Wednesday, 28 February 2018
TANZANIA: Serengeti Like Nowhere On Earth, With Highest Concentration Of Large Mammals On This Planet
Serengeti National Park is a large conservation area located in the north of Tanzania. The park flows over into neighboring Kenya where it's known as the Masai Mara.
The Serengeti National Park is a Tanzanian national park in the Serengeti ecosystem in the Mara and Simiyu regions.
It is famous for its annual migration of over 1.5 million white-bearded or brindled wildebeest and 250,000 zebra and for its numerous Nile crocodile and honey badger.
The park is but one of several conservation areas within the Serengeti region of East Africa, though a vitally important one.
s well as conserving wildlife, flora and iconic landscapes, Serengeti National Park has emerged as a major traveller and tourist destination, many making the journey there to engage in safari.
The name Serengeti comes from the Maasai language, meaning endless plains.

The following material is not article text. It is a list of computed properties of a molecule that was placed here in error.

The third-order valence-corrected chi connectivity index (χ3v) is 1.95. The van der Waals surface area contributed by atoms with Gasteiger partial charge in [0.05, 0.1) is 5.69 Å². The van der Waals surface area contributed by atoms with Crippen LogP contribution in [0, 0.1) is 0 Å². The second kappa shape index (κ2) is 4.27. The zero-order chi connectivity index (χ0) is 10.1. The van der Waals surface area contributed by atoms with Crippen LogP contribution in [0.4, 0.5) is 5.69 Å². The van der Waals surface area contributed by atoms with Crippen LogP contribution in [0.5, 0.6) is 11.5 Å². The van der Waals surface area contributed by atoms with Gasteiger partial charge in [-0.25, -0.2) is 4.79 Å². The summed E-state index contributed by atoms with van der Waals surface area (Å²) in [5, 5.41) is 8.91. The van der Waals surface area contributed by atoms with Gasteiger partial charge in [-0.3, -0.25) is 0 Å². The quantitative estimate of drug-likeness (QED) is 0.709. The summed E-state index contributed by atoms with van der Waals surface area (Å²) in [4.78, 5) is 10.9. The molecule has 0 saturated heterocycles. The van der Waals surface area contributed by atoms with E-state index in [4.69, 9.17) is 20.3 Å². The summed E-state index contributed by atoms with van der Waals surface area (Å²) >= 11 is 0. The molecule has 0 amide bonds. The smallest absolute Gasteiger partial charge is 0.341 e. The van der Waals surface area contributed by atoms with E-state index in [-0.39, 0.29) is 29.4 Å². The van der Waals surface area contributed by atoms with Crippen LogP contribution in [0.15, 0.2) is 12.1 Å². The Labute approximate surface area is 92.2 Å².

Serengeti National Park is most famous for its migration. 1.3 million wildebeest and 200,000 zebras move from the northern hills to the south every October and November during the short rains.
They then move toward the west and north from April to June when the long rains progress. The instinct to migrate is strong. Hence, no drought, gorge, or river infested with crocodiles can prove to be a deterrent.
The Serengeti ecosystem is a geographical region in Africa. It is located mainly in northern Tanzania and extends into south-western Kenya between 1 and 3 degrees south latitudes and between 34 and 36 degrees east longitudes.
It spans approximately 30,000 km2 (12,000 sq mi). The Kenyan part of the Serengeti is known as Maasai Mara.